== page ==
Berlin (dpa) – After years of hesitation, the federal government and industry are accelerating the expansion of the charging station network.
“A high-level discussion on the issue of charging stations is currently being planned between the Federal Ministry of Transport, the Federal Ministry of Economics and industry,” the Ministry of Transport in Berlin said on request.
VDA Industry Association Director Hildegard Müller called a conference with federal, state and local governments, as well as representatives from other industries. “I want a cargo net summit with all the players, and that should take place before Christmas,” Müller said.
A ministry spokesperson initially declined to provide any details. However, he pointed out that the issue “is on the agenda of many professional meetings (…)”.
As examples, he cited the “Concerted Mobility Campaign”, where politics and the automotive industry have exchanged ideas since the end of 2019, and the meeting on the future of commercial vehicles last Wednesday.
In addition to federal, state and local authorities, Müller also wants to include building management companies, mineral oil companies, parking lot operators and airports in the meeting. “We need the new players at the table, all those who have to participate in the creation of a charging infrastructure,” he said in an interview with the German publishing network (RND / Friday).
Important topics included expedited planning procedures and simplified permits for charging stations at service stations, the expansion of green electricity, and an electricity charging exemption from the EEG surcharge. “The current charge has to be cheaper than diesel,” said Müller, also asking cities and municipalities: “Each municipality must now present an expansion plan for electromobility, every mayor must put this on top of the agenda”.
Lower Saxony Prime Minister Stephan Weil (SPD) called for further efforts to build a charging network for electric cars across the EU and a coordinated expansion of renewable energy. “We assume that the CO2 emission savings targets will be significantly reinforced by the European Union,” Weil said in Hannover. “That means we have high-performance charging networks across Europe.” In addition to the auto industry, politicians must also “do their part to ensure that the transformation succeeds and that Germany remains an automotive location.”
Weil announced: “Lower Saxony will become a hub for electric mobility on an international scale.” There will also be such prospects for Wolfsburg and Osnabrück next year. To increase the capacity of its own battery cells, for example at VW in Emden, there are “constructive discussions”. Salzgitter already has a production plant.
The Federal Association for Energy and Water Management (BDEW) said that “the acceleration of electromobility needs both car manufacturers and the energy industry, logistics and housing.” The structure of the charging infrastructure is highly dependent on the need and number of vehicles, said Kerstin Andreae, chair of the BDEW board of directors. “With an electromobility summit, we can take a powerful and committed step forward together.”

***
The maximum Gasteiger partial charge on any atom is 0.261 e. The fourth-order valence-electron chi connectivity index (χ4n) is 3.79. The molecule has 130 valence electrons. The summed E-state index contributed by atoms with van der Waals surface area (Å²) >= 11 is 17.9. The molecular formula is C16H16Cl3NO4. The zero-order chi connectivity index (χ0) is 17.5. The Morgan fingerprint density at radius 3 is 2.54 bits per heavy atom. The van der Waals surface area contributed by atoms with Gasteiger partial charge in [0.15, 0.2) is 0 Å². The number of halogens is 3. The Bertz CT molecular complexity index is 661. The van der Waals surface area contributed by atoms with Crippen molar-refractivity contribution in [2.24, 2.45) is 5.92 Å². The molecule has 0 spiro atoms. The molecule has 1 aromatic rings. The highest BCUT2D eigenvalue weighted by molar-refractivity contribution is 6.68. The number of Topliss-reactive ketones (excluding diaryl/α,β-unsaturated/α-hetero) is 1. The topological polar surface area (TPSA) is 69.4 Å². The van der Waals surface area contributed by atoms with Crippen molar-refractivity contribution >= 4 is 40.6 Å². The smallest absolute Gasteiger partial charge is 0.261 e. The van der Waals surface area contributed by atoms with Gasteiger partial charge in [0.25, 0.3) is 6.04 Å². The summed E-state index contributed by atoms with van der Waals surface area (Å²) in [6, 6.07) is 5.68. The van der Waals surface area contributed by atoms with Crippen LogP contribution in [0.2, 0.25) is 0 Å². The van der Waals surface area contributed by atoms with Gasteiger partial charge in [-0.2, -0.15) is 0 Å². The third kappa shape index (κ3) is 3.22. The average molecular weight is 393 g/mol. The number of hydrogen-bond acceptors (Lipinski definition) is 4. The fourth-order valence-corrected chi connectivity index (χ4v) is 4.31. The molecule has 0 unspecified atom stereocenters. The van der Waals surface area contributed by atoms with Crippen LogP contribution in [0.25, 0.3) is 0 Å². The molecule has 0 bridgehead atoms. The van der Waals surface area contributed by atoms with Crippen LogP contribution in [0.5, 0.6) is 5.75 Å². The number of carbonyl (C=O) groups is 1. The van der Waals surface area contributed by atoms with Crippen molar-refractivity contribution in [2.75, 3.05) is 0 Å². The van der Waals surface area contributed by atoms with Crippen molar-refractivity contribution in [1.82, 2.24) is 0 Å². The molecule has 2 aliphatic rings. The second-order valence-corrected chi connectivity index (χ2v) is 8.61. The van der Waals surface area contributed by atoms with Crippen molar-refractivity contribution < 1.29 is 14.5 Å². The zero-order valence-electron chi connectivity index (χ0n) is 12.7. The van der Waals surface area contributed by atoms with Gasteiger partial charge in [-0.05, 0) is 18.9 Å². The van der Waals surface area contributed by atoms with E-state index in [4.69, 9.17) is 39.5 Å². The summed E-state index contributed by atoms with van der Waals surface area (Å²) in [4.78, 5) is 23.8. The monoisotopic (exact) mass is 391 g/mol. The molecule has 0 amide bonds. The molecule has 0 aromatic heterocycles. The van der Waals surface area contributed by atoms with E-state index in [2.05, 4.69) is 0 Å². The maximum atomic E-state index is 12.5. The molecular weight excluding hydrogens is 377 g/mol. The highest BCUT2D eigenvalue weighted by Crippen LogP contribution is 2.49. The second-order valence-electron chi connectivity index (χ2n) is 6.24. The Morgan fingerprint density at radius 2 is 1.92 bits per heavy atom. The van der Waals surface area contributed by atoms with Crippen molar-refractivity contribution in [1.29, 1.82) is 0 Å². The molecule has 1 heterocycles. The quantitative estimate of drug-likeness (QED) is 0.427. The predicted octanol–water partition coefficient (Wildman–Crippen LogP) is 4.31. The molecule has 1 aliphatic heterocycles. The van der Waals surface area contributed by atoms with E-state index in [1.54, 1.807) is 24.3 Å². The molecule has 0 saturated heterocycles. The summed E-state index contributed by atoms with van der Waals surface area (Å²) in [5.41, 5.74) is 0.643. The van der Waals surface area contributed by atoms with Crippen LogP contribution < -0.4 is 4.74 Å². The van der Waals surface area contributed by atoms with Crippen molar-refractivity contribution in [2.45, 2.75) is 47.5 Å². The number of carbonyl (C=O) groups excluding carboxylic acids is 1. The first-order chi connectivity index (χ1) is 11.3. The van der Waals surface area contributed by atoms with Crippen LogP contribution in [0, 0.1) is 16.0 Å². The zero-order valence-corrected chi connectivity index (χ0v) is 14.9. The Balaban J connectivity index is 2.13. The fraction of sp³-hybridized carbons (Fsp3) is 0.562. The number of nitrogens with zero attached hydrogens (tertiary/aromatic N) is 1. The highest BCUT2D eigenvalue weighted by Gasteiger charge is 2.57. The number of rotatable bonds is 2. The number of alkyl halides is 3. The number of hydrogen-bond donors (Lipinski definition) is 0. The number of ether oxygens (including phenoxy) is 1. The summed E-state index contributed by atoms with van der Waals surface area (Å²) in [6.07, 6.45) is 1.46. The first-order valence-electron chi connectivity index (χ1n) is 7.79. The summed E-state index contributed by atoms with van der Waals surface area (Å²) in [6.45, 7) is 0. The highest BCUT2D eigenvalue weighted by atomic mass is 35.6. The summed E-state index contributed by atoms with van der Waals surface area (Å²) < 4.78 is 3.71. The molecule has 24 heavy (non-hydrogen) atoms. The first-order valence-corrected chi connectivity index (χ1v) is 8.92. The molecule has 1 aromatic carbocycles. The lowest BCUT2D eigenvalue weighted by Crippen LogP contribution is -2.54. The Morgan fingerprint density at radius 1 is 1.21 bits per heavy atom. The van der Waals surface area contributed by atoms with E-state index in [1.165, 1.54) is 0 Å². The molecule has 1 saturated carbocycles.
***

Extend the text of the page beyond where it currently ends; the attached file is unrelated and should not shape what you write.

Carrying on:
VW is increasing its spending on alternative units and digital equipment to 73 billion euros by 2025, almost half of the total investment of 150 billion euros. More than € 16 billion will go to the Lower Saxony locations of Wolfsburg, Braunschweig, Salzgitter, Hannover, Osnabrück and Emden over the next five years The VKU utility association was open-minded.
The municipal companies had “made considerable advance payments,” VKU CEO Ingbert Liebing, the German news agency, said on Friday. “A joint charging summit where the energy and automotive industries come together to make electric mobility a success is therefore the right thing to do.” Liebing took particular account of the automobile industry. “The summit should not only serve to distract automakers from their own failures in the mobility transition in recent years,” he stressed.
Demand for electric cars is booming not only in this country, but also due to rising state purchase premiums, which are meant to boost demand amid the corona pandemic. In October, the number of newly registered cars with plug-in hybrid or electric powertrains was nearly 48,000, according to figures from the Federal Motor Transportation Authority (KBA). That corresponds to a market share in the month of 17.5 percent. For comparison: in January, with a good 16,000 cars, it still had a 6.7% market share. The federal government estimates that seven to ten million electric cars on German roads in Germany will be needed by 2030 to meet climate protection targets.
However, car traffic is still a long way from achieving this goal: at the beginning of 2020, only 0.5 (0.3) percent of fully electric or plug-in cars were in total 47.7 (2019: 47 , 1) million. Hybrid. Experts see the need to catch up, especially on the cargo network. The European association of manufacturers Acea recently pointed out that the expansion of the charging infrastructure was not keeping up with the growing demand for electric cars.
If it stays that way, customer interest will quickly decline again “and that would not be good for climate targets,” Müller complained. There is currently a charging point available for an average of 13 electric cars, and probably 20 cars will have to share one in just six months. Müller gave the example of the new BER airport in the capital, which has only 20 charging stations with 18,000 parking spaces. “They can’t be serious,” Müller said.